Friday, June 26, 2015

Redeemer (2015)

Director: Ernesto Díaz Espinoza
Notable Cast: Marko Zaror, Noah Segan, Loreto Aravena, Smirnow Boris

Chilean entertainment seems to start and stop at Blood Brothers with both director Ernesto Díaz Espinoza and actor/martial artist Marko Zaror. To be honest, if they keep producing such entertaining movies, I don’t know if I need much more than that. Their latest film is the actioner Redeemer, which more or less continues on the same path that their previous films like Mandrill and Kiltro have been treading. Packed to the brim with martial arts, gun fights, and hoodies, Redeemer keeps things action oriented and the rest basic. It tries to be a bit more artistic and serious than say Bring Me the Head of Machine Gun Woman, but that’s not the films best qualities and it tends to be hit or miss. If it has Zaror flip kicking someone in the face however, then it seems to be doing all right and most of the rest can just take a back seat to that.

The Redeemer (Zaror) is a man on a mission. A mission for redeeming his soul. He acts like an angel of vengeance for the Chilean people, answering the corruption and violence of sin with his own brand of flaming sword. Too bad his latest gig has him going against a plethora of drug dealers. It’s only further complicated by a young mother trying to save her child and a vicious killer called Scorpion hot on his trail.

The hoodie makes him mysterious.
For action junkies, Redeemer is a big heaping flip kick of awesome. This actor and director duo has already proven they can craft some fun modern action with their previous work, but Redeemer has a grindhouse-esque flair to it that really piles on the silly and fulfilling concept. It starts off in mid jog by delivering the basic idea of this ‘wandering man of faith’ who uses his particular skill set of fighting to bring about justice in just a few minutes with both a fun and dire introduction to the character and a snazzy fight sequence. Within the first ten minutes, we are giving enough of the concept to just run with it and the film only picks up the pace from there. By the third act, its full steam ahead with gun fights, fist fights, and plenty of one on one battles to satiate any action fan. The action is strong, outside of the director’s repeated and unneeded use of slow motion in the fights, and Redeemer further proves that Zaror is one of the most dynamic action stars not being used in cinema enough.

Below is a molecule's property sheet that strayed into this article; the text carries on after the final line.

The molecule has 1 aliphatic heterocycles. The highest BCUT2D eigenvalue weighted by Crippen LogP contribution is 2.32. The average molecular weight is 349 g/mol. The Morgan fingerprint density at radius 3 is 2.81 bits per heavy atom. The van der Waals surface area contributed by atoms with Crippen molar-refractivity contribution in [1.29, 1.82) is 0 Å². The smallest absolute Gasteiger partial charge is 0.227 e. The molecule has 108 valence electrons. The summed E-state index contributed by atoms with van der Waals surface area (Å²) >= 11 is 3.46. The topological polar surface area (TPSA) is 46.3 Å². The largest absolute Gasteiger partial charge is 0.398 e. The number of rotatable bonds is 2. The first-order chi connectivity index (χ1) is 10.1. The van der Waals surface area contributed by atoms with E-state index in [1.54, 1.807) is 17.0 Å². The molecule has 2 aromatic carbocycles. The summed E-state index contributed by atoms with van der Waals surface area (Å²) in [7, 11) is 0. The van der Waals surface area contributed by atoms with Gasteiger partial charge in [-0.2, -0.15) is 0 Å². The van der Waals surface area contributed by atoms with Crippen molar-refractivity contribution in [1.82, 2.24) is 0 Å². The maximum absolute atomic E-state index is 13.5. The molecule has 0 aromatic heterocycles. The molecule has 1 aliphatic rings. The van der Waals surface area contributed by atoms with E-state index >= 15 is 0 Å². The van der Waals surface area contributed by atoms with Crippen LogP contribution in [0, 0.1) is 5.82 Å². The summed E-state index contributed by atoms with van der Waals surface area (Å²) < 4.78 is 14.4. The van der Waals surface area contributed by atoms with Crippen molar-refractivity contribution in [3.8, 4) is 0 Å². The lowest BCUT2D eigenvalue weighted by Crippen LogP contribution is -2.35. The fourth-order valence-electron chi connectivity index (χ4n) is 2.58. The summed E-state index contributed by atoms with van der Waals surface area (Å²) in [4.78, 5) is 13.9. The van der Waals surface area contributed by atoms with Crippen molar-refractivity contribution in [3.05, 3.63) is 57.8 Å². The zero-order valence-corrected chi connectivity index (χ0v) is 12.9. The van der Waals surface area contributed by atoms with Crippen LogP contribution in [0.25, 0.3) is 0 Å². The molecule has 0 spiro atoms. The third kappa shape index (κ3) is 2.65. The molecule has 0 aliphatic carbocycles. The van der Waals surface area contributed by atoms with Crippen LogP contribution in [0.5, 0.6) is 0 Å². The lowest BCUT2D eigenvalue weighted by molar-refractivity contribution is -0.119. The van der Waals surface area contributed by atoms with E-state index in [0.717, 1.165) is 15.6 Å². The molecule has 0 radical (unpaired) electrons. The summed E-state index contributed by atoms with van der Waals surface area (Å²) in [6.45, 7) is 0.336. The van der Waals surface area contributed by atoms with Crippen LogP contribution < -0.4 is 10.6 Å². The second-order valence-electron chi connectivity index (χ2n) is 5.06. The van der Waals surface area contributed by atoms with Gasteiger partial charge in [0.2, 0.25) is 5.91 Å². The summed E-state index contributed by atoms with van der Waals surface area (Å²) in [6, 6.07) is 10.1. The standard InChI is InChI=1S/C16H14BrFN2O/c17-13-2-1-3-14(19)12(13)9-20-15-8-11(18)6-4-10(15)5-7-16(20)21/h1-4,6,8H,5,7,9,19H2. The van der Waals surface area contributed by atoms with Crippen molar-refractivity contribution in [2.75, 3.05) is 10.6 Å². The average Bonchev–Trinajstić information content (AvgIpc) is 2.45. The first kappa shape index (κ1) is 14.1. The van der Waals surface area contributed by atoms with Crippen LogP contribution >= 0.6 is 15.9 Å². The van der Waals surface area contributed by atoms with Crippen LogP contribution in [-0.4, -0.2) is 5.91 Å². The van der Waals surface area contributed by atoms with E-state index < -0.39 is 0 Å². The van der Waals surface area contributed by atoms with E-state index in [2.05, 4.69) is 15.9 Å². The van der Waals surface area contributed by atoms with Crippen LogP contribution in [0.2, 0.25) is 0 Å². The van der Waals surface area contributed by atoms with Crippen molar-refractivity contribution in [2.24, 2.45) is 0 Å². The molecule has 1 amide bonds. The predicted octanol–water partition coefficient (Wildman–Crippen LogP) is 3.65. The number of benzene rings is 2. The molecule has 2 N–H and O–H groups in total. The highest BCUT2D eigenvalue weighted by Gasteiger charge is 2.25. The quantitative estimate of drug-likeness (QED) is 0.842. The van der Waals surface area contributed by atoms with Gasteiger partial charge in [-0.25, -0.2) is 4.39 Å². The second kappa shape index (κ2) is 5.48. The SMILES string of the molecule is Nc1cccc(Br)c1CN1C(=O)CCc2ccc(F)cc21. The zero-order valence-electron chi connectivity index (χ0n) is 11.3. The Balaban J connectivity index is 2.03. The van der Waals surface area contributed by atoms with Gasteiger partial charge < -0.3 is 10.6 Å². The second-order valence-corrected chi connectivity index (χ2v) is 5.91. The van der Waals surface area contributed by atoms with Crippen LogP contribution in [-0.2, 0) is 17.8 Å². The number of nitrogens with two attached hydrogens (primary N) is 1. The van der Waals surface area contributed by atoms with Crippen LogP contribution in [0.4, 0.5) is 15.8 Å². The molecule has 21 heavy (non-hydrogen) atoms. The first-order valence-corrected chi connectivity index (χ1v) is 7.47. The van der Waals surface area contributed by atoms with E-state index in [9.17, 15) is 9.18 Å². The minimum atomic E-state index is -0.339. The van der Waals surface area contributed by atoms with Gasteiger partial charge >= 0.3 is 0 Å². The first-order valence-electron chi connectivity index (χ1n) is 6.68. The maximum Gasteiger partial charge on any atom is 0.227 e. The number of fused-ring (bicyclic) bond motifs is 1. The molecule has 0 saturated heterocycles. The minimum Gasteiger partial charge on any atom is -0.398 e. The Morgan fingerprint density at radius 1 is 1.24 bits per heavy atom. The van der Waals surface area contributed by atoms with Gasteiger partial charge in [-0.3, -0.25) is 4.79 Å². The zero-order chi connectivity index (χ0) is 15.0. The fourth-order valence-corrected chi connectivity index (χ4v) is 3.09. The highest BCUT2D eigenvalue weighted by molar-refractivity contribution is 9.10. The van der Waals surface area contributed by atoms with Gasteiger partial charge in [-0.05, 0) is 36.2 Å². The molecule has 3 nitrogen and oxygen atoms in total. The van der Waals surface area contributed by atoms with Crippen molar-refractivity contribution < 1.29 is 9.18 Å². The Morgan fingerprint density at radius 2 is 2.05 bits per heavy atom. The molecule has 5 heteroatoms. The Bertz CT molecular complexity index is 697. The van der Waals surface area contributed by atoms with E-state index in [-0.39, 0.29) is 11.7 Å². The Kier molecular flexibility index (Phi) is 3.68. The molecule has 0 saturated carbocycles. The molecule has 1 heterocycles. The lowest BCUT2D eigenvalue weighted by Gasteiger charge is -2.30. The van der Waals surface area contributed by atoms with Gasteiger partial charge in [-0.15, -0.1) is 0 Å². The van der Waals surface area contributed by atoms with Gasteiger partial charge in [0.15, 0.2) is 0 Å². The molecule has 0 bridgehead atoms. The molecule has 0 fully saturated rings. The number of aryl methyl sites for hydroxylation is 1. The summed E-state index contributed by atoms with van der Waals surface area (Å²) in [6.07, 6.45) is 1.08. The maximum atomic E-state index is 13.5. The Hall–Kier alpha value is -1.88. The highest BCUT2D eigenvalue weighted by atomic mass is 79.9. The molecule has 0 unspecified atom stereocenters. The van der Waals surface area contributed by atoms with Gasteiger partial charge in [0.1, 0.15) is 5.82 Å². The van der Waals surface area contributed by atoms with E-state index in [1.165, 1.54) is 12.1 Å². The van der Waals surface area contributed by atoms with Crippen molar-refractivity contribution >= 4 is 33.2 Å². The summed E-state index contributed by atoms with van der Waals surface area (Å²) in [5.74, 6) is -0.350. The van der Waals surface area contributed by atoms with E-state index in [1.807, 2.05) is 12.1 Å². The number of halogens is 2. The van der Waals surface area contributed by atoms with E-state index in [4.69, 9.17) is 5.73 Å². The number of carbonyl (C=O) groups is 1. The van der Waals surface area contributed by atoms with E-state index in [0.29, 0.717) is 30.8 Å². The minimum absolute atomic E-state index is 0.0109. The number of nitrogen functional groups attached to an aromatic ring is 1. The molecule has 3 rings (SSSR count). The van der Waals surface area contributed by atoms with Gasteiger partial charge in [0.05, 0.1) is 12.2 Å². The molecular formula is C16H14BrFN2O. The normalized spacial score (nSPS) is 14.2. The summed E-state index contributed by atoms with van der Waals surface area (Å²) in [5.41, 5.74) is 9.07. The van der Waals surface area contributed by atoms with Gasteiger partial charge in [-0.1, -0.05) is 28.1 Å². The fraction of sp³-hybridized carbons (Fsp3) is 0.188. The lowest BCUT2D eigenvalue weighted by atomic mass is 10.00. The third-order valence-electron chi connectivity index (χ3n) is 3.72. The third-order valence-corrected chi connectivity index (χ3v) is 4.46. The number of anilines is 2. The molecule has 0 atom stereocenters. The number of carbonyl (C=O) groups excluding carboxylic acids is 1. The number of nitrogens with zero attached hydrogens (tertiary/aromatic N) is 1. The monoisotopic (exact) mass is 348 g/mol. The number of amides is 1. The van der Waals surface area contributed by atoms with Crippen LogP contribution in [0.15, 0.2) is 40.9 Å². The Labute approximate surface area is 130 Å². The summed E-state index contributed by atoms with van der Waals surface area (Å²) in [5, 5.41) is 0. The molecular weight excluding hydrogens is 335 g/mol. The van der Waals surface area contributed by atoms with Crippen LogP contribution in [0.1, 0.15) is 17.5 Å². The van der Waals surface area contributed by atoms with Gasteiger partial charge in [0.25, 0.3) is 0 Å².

Despite its gloriously cheesy concept and impressive fight work by the acrobatic Zaror, the film tends to find itself stuck on what it wants to be. As mentioned above, there is a grindhouse flair to the film with its concept and gimmicks. The weird manner that the Redeemer always wears a hood, the silly American drug dealer wanna-be, and the often relentless violence that is never hidden, all give the film a very early 80s vibe. This is punctuated by a rather fun synth score too. However, the script tends to want to be more serious and artistic. We have a time jumping structure that flashes back to The Redeemer’s past, there are themes of ‘right and wrong,’ and a running thread about family. The acting doesn’t quite stand strong enough to sell a lot of the deeper elements and the best part of the film, a villain known as Scorpion who is hunting down the Redeemer, is hammered back to being a subplot to the main family vs drug dealer story that comes off as predictable and hum drum. I appreciate the attempts to raise the film above its means, but the film would have been better to simplify its story further instead of adding in a lot of nuance that only feels tacked onto what could have been an even more efficient grindhouse action flick.

Bringing a Zaror to a gun fight? You win.
For more discerning film critics, there is going to be a lot of issues with its low budget and patchy script, but for B-movie action fans Redeemer is guaranteed entertainment. Like Kiltro, Redeemer is going to quickly find a very enthusiastic cult audience that praises its fight work and franchise spawning lead character and concept. They just needed to find a slightly better story to wrap around the rest. I, for one, was wonderfully entertained by the film and see the potential in running this film into a full on franchise.

Written By Matt Reifschneider

No comments:

Post a Comment